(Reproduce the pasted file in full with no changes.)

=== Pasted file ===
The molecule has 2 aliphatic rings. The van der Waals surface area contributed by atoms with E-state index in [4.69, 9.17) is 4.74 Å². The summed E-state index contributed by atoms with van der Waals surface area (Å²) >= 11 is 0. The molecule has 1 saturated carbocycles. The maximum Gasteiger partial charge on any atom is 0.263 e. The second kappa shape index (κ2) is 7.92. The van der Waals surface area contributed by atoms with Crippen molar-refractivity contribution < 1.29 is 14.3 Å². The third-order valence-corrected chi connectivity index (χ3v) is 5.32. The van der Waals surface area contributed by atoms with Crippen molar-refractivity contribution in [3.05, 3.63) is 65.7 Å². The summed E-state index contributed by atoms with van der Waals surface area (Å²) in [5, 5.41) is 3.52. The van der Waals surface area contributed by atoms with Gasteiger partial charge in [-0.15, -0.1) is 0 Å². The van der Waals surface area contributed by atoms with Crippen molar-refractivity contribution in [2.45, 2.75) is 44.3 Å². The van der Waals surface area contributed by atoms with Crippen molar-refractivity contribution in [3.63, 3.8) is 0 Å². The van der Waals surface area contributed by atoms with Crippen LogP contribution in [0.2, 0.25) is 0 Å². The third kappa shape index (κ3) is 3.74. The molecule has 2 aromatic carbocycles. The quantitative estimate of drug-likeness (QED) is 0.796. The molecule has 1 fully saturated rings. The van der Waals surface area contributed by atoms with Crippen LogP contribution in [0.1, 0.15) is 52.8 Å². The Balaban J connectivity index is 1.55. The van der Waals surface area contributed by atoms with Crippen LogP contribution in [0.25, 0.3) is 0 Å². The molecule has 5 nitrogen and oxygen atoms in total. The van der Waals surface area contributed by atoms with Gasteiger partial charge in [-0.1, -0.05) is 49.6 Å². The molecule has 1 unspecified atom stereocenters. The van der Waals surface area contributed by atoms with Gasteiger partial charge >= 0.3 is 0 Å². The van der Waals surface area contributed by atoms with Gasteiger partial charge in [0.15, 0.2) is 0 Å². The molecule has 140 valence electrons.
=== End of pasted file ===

The molecule has 2 aliphatic rings. The van der Waals surface area contributed by atoms with E-state index in [4.69, 9.17) is 4.74 Å². The summed E-state index contributed by atoms with van der Waals surface area (Å²) >= 11 is 0. The molecule has 1 saturated carbocycles. The maximum Gasteiger partial charge on any atom is 0.263 e. The second kappa shape index (κ2) is 7.92. The van der Waals surface area contributed by atoms with Crippen molar-refractivity contribution < 1.29 is 14.3 Å². The third-order valence-corrected chi connectivity index (χ3v) is 5.32. The van der Waals surface area contributed by atoms with Crippen molar-refractivity contribution in [3.05, 3.63) is 65.7 Å². The summed E-state index contributed by atoms with van der Waals surface area (Å²) in [5, 5.41) is 3.52. The van der Waals surface area contributed by atoms with Gasteiger partial charge in [-0.15, -0.1) is 0 Å². The van der Waals surface area contributed by atoms with Crippen molar-refractivity contribution in [2.45, 2.75) is 44.3 Å². The van der Waals surface area contributed by atoms with Crippen molar-refractivity contribution in [3.63, 3.8) is 0 Å². The van der Waals surface area contributed by atoms with Crippen LogP contribution in [0.2, 0.25) is 0 Å². The third kappa shape index (κ3) is 3.74. The molecule has 2 aromatic carbocycles. The quantitative estimate of drug-likeness (QED) is 0.796. The molecule has 1 fully saturated rings. The van der Waals surface area contributed by atoms with Crippen LogP contribution in [0.1, 0.15) is 52.8 Å². The Balaban J connectivity index is 1.55. The van der Waals surface area contributed by atoms with Crippen LogP contribution in [0.25, 0.3) is 0 Å². The molecule has 5 nitrogen and oxygen atoms in total. The van der Waals surface area contributed by atoms with Gasteiger partial charge in [-0.1, -0.05) is 49.6 Å². The molecule has 1 unspecified atom stereocenters. The van der Waals surface area contributed by atoms with Gasteiger partial charge >= 0.3 is 0 Å². The van der Waals surface area contributed by atoms with Gasteiger partial charge in [0.15, 0.2) is 0 Å². The molecule has 140 valence electrons.